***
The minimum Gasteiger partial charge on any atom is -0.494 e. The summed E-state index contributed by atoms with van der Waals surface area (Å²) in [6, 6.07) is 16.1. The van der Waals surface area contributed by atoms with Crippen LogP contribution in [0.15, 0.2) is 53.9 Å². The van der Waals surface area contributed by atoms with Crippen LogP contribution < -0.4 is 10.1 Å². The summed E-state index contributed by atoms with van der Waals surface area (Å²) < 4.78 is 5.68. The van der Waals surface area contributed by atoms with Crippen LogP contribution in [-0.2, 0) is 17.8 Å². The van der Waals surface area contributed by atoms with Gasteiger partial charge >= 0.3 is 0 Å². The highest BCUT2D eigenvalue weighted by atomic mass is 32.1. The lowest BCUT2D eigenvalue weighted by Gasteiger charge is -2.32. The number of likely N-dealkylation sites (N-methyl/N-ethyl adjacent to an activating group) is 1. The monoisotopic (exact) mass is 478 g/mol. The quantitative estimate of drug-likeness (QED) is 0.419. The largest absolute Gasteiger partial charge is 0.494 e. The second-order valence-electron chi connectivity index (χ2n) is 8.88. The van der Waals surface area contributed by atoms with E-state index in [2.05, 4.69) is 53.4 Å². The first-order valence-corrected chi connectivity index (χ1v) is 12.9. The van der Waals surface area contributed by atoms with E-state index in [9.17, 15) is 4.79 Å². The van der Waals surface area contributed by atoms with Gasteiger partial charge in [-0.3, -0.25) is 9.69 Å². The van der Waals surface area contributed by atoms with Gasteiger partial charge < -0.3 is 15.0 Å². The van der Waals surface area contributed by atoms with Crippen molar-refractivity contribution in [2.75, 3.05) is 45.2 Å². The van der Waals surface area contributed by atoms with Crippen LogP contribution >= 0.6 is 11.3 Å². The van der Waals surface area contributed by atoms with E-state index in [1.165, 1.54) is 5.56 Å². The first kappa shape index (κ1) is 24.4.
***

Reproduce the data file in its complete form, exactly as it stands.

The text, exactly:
The minimum Gasteiger partial charge on any atom is -0.494 e. The summed E-state index contributed by atoms with van der Waals surface area (Å²) in [6, 6.07) is 16.1. The van der Waals surface area contributed by atoms with Crippen LogP contribution in [0.15, 0.2) is 53.9 Å². The van der Waals surface area contributed by atoms with Crippen LogP contribution < -0.4 is 10.1 Å². The summed E-state index contributed by atoms with van der Waals surface area (Å²) < 4.78 is 5.68. The van der Waals surface area contributed by atoms with Crippen LogP contribution in [-0.2, 0) is 17.8 Å². The van der Waals surface area contributed by atoms with Gasteiger partial charge >= 0.3 is 0 Å². The highest BCUT2D eigenvalue weighted by atomic mass is 32.1. The lowest BCUT2D eigenvalue weighted by Gasteiger charge is -2.32. The number of likely N-dealkylation sites (N-methyl/N-ethyl adjacent to an activating group) is 1. The monoisotopic (exact) mass is 478 g/mol. The quantitative estimate of drug-likeness (QED) is 0.419. The largest absolute Gasteiger partial charge is 0.494 e. The second-order valence-electron chi connectivity index (χ2n) is 8.88. The van der Waals surface area contributed by atoms with E-state index in [2.05, 4.69) is 53.4 Å². The first-order valence-corrected chi connectivity index (χ1v) is 12.9. The van der Waals surface area contributed by atoms with E-state index in [9.17, 15) is 4.79 Å². The van der Waals surface area contributed by atoms with Gasteiger partial charge in [-0.3, -0.25) is 9.69 Å². The van der Waals surface area contributed by atoms with Gasteiger partial charge < -0.3 is 15.0 Å². The van der Waals surface area contributed by atoms with Crippen molar-refractivity contribution in [2.75, 3.05) is 45.2 Å². The van der Waals surface area contributed by atoms with Crippen LogP contribution >= 0.6 is 11.3 Å². The van der Waals surface area contributed by atoms with E-state index in [1.165, 1.54) is 5.56 Å². The first kappa shape index (κ1) is 24.4.